They crossed the Miami on a raft, their horses swimming after them; and were met on landing by a crowd of warriors, who, after smoking with them, escorted them to the neighboring town, where they were greeted by a fusillade of welcome. "We entered with English colors before us, and were kindly received by their king, who invited us into his own house and set our colors upon the top of it; then all the white men and traders that were there came and welcomed us." This "king" was Old Britain, or La Demoiselle. Great were the changes here since Celeron, a year and a half before, had vainly enticed him to change his abode, and dwell in the shadow of the fleur-de-lis. The town had grown to four hundred families, or about two thousand souls; and the English traders had built for themselves and their hosts a fort of pickets, strengthened with logs.

There was a series of councils in the long house, or town-hall. Croghan made the Indians a present from the Governor of Pennsylvania; and he and Gist delivered speeches of friendship and good advice, which the auditors received with the usual monosyllabic plaudits, ejected from the depths of their throats. A treaty of peace was solemnly made between the English and the confederate tribes, and all was serenity and joy; till four Ottawas, probably from Detroit, arrived with a French flag, a gift of brandy and tobacco, and a message from the French commandant inviting the Miamis to visit him. Whereupon the great war-chief rose, and, with "a fierce tone and very warlike air," said to the envoys: "Brothers the Ottawas, we let you know, by these four strings of wampum, that we will not hear anything the French say, nor do anything they bid us." Then addressing the French as if actually present: "Fathers, we have made a road to the sun-rising, and have been taken by the hand by our brothers the English, the Six Nations, the Delawares, Shawanoes, and Wyandots.[17] We assure you, in that road we will go; and as you threaten us with war in the spring, we tell you that we are ready to receive you." Then, turning again to the four envoys: "Brothers the Ottawas, you hear what I say. Tell that to your fathers the French, for we speak it from our hearts." The chiefs then took down the French flag which the Ottawas had planted in the town, and dismissed the envoys with their answer of defiance.

[Footnote 17: Compare Message of Miamis and Hurons to the Governor of Pennsylvania in N.Y. Col. Docs., VI. 594; and Report of Croghan in Colonial Records of Pa., V. 522, 523.]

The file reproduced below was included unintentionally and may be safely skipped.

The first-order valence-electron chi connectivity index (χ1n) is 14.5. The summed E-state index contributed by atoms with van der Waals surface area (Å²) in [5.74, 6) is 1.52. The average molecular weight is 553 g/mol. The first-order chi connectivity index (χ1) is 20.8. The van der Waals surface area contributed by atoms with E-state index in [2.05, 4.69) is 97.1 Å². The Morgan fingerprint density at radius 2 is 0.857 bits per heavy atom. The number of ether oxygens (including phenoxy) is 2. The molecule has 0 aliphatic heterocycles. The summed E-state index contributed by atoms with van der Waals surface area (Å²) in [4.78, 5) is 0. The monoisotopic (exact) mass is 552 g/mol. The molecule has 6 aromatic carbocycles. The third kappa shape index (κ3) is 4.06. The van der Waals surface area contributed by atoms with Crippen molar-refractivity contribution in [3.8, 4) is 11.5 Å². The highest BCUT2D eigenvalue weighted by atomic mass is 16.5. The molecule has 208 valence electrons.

On the next day the town-crier came with a message from the Demoiselle, inviting his English guests to a "feather dance," which Gist thus describes: "It was performed by three dancing-masters, who were painted all over of various colors, with long sticks in their hands, upon the ends of which were fastened long feathers of swans and other birds, neatly woven in the shape of a fowl's wing; in this disguise they performed many antic tricks, waving their sticks and feathers about with great skill, to imitate the flying and fluttering of birds, keeping exact time with their music." This music was the measured thumping of an Indian drum. From time to time, a warrior would leap up, and the drum and the dancers would cease as he struck a post with his tomahawk, and in a loud voice recounted his exploits. Then the music and the dance began anew, till another warrior caught the martial fire, and bounded into the circle to brandish his tomahawk and vaunt his prowess.

On the first of March Gist took leave of Pickawillany, and returned towards the Ohio. He would have gone to the Falls, where Louisville now stands, but for a band of French Indians reported to be there, who would probably have killed him. After visiting a deposit of mammoth bones on the south shore, long the wonder of the traders, he turned eastward, crossed with toil and difficulty the mountains about the sources of the Kenawha, and after an absence of seven months reached his frontier home on the Yadkin, whence he proceeded to Roanoke with the report of his journey.[18]